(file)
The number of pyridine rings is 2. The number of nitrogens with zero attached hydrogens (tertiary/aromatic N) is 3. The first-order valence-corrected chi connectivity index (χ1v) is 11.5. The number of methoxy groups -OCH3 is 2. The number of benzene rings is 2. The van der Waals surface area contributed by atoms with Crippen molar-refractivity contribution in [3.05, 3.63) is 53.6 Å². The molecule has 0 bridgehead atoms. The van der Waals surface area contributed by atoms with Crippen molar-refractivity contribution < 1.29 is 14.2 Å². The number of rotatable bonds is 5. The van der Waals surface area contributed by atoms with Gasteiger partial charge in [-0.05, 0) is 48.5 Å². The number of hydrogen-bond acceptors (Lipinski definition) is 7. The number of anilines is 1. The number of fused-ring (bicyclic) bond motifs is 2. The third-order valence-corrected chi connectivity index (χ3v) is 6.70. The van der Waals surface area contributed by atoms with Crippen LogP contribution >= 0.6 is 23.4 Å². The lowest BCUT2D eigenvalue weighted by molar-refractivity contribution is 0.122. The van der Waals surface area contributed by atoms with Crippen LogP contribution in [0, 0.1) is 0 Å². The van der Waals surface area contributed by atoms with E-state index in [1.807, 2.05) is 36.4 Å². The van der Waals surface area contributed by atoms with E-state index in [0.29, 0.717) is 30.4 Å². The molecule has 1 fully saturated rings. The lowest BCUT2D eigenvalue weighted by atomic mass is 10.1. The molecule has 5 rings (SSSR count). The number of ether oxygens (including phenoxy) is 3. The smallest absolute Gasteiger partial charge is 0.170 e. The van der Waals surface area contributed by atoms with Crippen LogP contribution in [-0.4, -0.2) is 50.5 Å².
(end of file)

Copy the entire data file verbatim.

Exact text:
The number of pyridine rings is 2. The number of nitrogens with zero attached hydrogens (tertiary/aromatic N) is 3. The first-order valence-corrected chi connectivity index (χ1v) is 11.5. The number of methoxy groups -OCH3 is 2. The number of benzene rings is 2. The van der Waals surface area contributed by atoms with Crippen molar-refractivity contribution in [3.05, 3.63) is 53.6 Å². The molecule has 0 bridgehead atoms. The van der Waals surface area contributed by atoms with Crippen molar-refractivity contribution < 1.29 is 14.2 Å². The number of rotatable bonds is 5. The van der Waals surface area contributed by atoms with Gasteiger partial charge in [-0.05, 0) is 48.5 Å². The number of hydrogen-bond acceptors (Lipinski definition) is 7. The number of anilines is 1. The number of fused-ring (bicyclic) bond motifs is 2. The third-order valence-corrected chi connectivity index (χ3v) is 6.70. The van der Waals surface area contributed by atoms with Crippen LogP contribution >= 0.6 is 23.4 Å². The lowest BCUT2D eigenvalue weighted by molar-refractivity contribution is 0.122. The van der Waals surface area contributed by atoms with Crippen LogP contribution in [0, 0.1) is 0 Å². The van der Waals surface area contributed by atoms with E-state index in [1.807, 2.05) is 36.4 Å². The van der Waals surface area contributed by atoms with E-state index in [0.29, 0.717) is 30.4 Å². The molecule has 1 fully saturated rings. The lowest BCUT2D eigenvalue weighted by atomic mass is 10.1. The molecule has 5 rings (SSSR count). The number of ether oxygens (including phenoxy) is 3. The smallest absolute Gasteiger partial charge is 0.170 e. The van der Waals surface area contributed by atoms with Crippen LogP contribution in [-0.4, -0.2) is 50.5 Å².